The Constellation Scutum

by Dominic Ford
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Scutum

Scutum is a small and faint equatorial constellation which appears highest in the evening sky in the months around June.

It is the fifth smallest of all the constellations, and was introduced by the Polish astronomer Johannes Hevelius in 1684 in honour of King John III Sobieski of Poland, who visited Hevelius's observatory a number of times.

Although many such politically-inspired constellations have been proposed over past centuries – for example, one Hungarian astronomer tried to introduce the constellation Harpa Georgii (George's harp) in honour of King George III of England – Scutum is the only surviving example of such celestial homage.

Scutum is depicted as a shield, whose corners are marked by its four brightest stars, though these are of only fourth and fifth magnitude.

Despite its small size and faintness, Scutum does have several deep sky objects of interest. The plane of the Milky Way passes right through the center of the shield, and moreover, it neighbors Sagittarius, which contains the center of the galaxy. Consequently, Scutum contains six open clusters brighter than tenth magnitude, as well as the bright globular cluster NGC 6712.

Date First Appeared
1684 (Hevelius)
Sky Area
0.3% of the sky
109.1 square degrees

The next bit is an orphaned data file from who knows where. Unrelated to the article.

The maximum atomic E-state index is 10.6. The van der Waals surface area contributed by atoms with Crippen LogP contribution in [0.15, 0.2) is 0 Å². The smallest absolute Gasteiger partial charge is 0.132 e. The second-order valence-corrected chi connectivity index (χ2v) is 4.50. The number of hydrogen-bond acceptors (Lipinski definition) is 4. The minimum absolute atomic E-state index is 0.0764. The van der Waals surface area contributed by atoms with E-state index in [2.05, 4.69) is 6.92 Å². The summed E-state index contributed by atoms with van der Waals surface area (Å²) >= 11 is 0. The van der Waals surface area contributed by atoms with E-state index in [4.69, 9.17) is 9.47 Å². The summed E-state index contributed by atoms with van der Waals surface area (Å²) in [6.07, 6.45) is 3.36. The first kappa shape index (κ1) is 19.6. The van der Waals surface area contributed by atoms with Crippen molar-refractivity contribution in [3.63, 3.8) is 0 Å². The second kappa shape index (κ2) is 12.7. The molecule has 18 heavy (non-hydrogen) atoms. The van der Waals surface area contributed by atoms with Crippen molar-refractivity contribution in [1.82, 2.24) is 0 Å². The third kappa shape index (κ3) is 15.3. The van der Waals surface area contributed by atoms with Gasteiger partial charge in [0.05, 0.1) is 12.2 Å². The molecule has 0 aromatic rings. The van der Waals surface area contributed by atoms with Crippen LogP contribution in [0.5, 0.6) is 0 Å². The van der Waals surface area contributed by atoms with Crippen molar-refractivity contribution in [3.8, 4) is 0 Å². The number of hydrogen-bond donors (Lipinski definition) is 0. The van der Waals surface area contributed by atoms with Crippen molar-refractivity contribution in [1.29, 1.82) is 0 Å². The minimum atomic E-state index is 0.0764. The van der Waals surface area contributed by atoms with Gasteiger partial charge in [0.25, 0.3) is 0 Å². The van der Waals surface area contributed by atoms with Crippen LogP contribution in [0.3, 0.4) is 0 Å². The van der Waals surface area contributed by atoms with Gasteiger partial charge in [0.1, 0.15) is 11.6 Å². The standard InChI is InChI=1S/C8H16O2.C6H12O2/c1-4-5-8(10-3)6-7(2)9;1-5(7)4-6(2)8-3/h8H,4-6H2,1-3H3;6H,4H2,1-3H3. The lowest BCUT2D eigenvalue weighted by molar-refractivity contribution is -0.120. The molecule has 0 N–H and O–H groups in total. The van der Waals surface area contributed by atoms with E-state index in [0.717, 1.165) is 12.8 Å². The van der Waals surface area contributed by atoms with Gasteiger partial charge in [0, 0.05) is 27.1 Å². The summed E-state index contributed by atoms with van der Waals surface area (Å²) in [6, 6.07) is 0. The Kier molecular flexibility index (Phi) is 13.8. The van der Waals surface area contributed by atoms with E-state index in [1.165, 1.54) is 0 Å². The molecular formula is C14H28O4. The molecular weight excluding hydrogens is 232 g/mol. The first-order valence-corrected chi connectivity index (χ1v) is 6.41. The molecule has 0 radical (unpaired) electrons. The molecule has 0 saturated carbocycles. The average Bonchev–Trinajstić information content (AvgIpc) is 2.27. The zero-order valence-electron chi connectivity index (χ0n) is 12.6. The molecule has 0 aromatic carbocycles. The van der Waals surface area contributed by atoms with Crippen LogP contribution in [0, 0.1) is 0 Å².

Messier Objects
Scutum contains the following Messier objects: M11, M26.
Caldwell Objects
Scutum contains no Caldwell objects
Neighbors
The following constellations neighbor Scutum: Aquila, Sagittarius, Serpens Cauda.
Scutum Scutum
The constellation Scutum as it appears to the unaided eye. Roll mouse over to see labels.
Source: Stellarium.

Cambridge

Latitude:
Longitude:
Timezone:

42.38°N
71.11°W
EDT

Color scheme


Brightest Objects in Scutum

Hover the pointer over the name of an object to highlight its position on the starchart to the right, or click to see more information.

Stars Open Clusters Globular Clusters Galaxies
α-Sct (mag 3.8) Messier 11 (mag 5.8) NGC 6712 (mag 8.1)
β-Sct (mag 4.2) NGC 6664 (mag 7.8)
ζ-Sct (mag 4.7) Messier 26 (mag 8.0)
γ-Sct (mag 4.7) NGC 6649 (mag 8.9)
δ-Sct (mag 4.7) NGC 6625 (mag 9.0)
η-Sct (mag 4.8) NGC 6704 (mag 9.2)
ε-Sct (mag 4.9) NGC 6683 (mag 9.4)
HIP 92814 (mag 5.1) NGC 6631 (mag 11.7)
HIP 91105 (mag 5.1) NGC 6639
R Sct (mag 5.4) NGC 6682
HIP 90913 (mag 5.5) NGC 6728
HIP 90096 (mag 5.7) IC 4768
HIP 92136 (mag 5.7)
HIP 90991 (mag 5.7)
HIP 90804 (mag 5.7)
HIP 91532 (mag 5.8)
HIP 92488 (mag 5.8)
HIP 92391 (mag 6.0)
V432 Sct (mag 6.0)
HIP 91751 (mag 6.1)
HIP 90692 (mag 6.3)
HIP 90238 (mag 6.3)
HIP 91880 (mag 6.3)
HIP 90083 (mag 6.3)
HIP 92674 (mag 6.3)
HIP 90967 (mag 6.4)
HIP 90884 (mag 6.4)
HIP 91677 (mag 6.4)
HIP 91369 (mag 6.6)
S Sct (mag 6.8)
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